I don’t know why you stay with him…
I wouldn’t stand for that…
If I was treated in that way, I would leave, no matter what.
How many times have you heard those words?
How many times have you said them yourself?
I have been guilty of saying it myself, more than once. In fact, as recently as in the past week I have said something along those lines.
I was in a horribly abusive relationship. It was nasty and poisonous and dangerous and painful. I think the one major regret of my life will always be that I did not just get up and run as soon as I knew I was pregnant. I firmly believe that my child would not have been born prematurely if I had not had such a stressful and traumatic time throughout my pregnancy. I knew then, and I still know now, that I should have left and never looked back.
I blame myself. For all of it.
And because I still blame myself, I have a tendency to blame other victims too. I have a tendency towards thinking, you should have left. You should leave. You shouldn’t put up with it. Especially where there are children involved, there’s a voice in my head screaming, can’t you see how bad this is for your children? It’s fine to have no respect for yourself, but your children should come first!
That’s really hard for me to admit, because I know that I should have more compassion.
Having lived through the part where your abuser is so in control of you, he dictates how you wash, what you eat, who you speak to, when you sleep – I should know that the people who “choose” to stay in that situation aren’t really making much of a choice. They don’t believe there is a choice to be made. I certainly didn’t.
When I was pregnant, someone in the healthcare profession told me a story about a family. She told me she had only ever tried once to have a baby taken into care. She said the mother was so cowed and controlled by her partner, that if he told her to take the baby outside and lay it in the snow, she would. At the time I thought she was exaggerating in order to make a point to me, but now… now I think I know she was telling the truth. And it sends a shiver through me. There but for the grace of God…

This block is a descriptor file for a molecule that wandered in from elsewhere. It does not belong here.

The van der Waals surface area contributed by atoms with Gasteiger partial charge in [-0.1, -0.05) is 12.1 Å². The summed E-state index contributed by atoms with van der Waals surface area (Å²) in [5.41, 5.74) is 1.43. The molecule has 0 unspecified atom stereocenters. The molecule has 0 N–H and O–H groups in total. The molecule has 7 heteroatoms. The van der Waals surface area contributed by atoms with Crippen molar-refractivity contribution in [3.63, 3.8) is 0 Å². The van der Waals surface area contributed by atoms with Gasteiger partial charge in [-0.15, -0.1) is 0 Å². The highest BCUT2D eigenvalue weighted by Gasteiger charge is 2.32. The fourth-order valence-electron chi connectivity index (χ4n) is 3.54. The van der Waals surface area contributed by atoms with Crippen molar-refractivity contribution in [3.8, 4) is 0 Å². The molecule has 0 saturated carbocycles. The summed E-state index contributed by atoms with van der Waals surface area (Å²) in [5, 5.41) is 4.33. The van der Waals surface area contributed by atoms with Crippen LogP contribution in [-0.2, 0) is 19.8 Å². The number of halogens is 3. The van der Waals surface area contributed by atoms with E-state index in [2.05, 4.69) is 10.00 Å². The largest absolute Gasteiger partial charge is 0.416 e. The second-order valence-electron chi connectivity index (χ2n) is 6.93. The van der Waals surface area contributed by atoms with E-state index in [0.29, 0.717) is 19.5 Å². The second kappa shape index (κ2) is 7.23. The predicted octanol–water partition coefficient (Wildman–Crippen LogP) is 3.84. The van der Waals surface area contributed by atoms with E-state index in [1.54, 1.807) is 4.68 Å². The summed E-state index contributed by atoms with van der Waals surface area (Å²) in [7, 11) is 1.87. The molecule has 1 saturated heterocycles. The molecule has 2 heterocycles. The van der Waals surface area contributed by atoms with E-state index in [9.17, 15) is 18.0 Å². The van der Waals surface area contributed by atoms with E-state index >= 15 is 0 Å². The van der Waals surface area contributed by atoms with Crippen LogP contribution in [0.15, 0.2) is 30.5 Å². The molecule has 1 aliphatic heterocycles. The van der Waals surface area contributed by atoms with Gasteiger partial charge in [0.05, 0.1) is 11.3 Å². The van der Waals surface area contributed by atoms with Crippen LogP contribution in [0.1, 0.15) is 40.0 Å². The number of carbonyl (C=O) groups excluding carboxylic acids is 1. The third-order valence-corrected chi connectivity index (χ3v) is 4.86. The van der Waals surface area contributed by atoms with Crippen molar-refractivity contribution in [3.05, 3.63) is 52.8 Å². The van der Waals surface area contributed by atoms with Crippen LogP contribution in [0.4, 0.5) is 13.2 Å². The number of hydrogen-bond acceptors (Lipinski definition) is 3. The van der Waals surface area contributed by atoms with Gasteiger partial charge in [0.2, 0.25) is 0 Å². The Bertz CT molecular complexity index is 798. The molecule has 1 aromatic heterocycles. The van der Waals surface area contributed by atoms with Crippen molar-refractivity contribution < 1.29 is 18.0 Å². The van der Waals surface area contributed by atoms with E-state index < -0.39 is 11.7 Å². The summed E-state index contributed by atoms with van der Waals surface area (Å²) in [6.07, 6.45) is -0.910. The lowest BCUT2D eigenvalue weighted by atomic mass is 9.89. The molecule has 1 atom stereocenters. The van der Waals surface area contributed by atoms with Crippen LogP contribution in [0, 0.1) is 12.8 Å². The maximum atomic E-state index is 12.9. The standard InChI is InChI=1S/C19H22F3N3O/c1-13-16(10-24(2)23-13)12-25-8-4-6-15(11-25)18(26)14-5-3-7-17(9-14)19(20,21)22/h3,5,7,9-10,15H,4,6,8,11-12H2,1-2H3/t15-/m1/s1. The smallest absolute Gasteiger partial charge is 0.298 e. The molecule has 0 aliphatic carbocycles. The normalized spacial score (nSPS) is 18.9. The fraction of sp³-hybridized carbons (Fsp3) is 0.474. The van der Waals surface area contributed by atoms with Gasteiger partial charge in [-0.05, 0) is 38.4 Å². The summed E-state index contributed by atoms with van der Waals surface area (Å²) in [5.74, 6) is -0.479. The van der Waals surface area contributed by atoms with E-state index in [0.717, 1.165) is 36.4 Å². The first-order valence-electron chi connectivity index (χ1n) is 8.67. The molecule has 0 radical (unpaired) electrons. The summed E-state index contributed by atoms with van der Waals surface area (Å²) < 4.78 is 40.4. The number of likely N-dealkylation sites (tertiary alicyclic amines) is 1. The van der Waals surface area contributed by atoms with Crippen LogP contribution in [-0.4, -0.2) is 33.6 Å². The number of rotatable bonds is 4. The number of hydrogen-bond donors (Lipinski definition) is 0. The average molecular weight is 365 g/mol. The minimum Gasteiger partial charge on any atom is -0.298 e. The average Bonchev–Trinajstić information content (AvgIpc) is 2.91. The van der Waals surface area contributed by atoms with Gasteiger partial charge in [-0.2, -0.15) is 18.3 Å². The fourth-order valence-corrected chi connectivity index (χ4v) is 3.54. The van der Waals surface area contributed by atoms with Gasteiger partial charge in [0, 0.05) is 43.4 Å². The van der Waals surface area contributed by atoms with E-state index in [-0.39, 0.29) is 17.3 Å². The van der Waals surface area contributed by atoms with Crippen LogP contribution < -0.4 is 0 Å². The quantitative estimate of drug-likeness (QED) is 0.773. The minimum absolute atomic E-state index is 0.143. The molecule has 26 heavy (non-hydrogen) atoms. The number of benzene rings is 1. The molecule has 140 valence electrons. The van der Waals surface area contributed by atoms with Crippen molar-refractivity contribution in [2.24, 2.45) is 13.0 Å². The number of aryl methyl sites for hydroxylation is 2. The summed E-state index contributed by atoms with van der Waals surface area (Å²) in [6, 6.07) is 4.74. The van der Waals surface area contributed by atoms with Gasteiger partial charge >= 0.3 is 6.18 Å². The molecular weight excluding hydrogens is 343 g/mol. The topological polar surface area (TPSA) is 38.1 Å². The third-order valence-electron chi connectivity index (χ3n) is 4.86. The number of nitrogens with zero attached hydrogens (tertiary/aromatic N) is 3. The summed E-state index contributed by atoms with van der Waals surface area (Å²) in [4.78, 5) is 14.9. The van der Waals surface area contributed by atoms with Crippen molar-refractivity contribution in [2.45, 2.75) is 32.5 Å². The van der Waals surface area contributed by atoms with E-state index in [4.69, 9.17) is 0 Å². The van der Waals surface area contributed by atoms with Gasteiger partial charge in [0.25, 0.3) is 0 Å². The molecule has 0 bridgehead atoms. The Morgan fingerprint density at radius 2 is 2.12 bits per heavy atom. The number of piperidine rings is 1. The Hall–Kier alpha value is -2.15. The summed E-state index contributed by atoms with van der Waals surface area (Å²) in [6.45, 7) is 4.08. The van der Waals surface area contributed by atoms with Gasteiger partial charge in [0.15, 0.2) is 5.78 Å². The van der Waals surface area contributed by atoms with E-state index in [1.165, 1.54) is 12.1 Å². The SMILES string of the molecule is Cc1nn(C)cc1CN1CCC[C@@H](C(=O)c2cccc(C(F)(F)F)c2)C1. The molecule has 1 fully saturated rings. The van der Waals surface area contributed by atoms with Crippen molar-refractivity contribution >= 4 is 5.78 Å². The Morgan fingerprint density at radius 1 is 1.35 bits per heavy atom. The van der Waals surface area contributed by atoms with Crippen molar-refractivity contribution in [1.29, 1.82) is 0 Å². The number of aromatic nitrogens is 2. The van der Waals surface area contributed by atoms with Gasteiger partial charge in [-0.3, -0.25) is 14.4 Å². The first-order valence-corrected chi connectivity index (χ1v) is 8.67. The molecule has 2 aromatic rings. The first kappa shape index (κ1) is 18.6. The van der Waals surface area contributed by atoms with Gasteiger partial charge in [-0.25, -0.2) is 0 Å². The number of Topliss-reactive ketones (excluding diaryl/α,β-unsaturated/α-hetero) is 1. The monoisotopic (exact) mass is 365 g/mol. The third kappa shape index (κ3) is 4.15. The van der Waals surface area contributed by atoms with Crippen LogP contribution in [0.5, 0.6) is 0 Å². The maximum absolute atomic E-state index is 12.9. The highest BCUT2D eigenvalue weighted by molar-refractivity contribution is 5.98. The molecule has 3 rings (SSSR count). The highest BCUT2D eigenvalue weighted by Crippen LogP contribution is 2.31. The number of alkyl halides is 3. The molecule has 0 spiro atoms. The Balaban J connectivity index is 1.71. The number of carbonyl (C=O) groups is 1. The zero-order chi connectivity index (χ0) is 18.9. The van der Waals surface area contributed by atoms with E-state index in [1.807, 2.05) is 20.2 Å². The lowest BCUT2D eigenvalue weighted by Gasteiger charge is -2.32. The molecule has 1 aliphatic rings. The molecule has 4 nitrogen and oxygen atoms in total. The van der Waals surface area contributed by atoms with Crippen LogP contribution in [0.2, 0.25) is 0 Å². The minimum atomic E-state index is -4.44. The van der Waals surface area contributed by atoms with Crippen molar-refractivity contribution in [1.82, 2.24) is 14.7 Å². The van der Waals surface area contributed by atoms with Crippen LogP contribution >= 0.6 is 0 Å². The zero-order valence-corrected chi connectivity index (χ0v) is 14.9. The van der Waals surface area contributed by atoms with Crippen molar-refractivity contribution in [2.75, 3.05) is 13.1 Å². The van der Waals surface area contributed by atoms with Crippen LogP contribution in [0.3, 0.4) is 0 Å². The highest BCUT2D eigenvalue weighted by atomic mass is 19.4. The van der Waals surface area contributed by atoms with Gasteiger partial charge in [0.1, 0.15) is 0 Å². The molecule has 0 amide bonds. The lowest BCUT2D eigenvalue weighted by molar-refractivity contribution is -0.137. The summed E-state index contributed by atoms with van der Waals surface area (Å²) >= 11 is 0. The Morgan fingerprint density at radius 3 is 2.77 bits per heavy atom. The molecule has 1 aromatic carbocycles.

I want to go, but there’s nowhere to run to.
If I tell, nobody will believe me.
I’m not good enough to look after these children without his help.
I am worthless; I need her to survive.
If I say anything, the abuse will just get worse.
I deserve this; I’m a bad person.
I know it’s hard to look at a person, male or female, in an abusive relationship and not blame them for staying in it.
I know that when you see someone with a hand mark on their face, it’s not easy to see why they’d stay around for the next blow.
Until you’ve been in that situation – even when you have been in that situation – it’s often very hard to understand the vice-like grip an abuser can have on their victim.
But if we don’t all (me included, definitely me included) make a concerted effort to understand and help victims of abuse – all victims of abuse, even those where the lines are a little blurred, and “she gives as good as she gets when she’s drunk” and “he provokes her by causing an argument” then what chance will anyone have?
There but for the grace of God.
You might think you’d be straight out of the door if it happened to you, but how do you know until it does?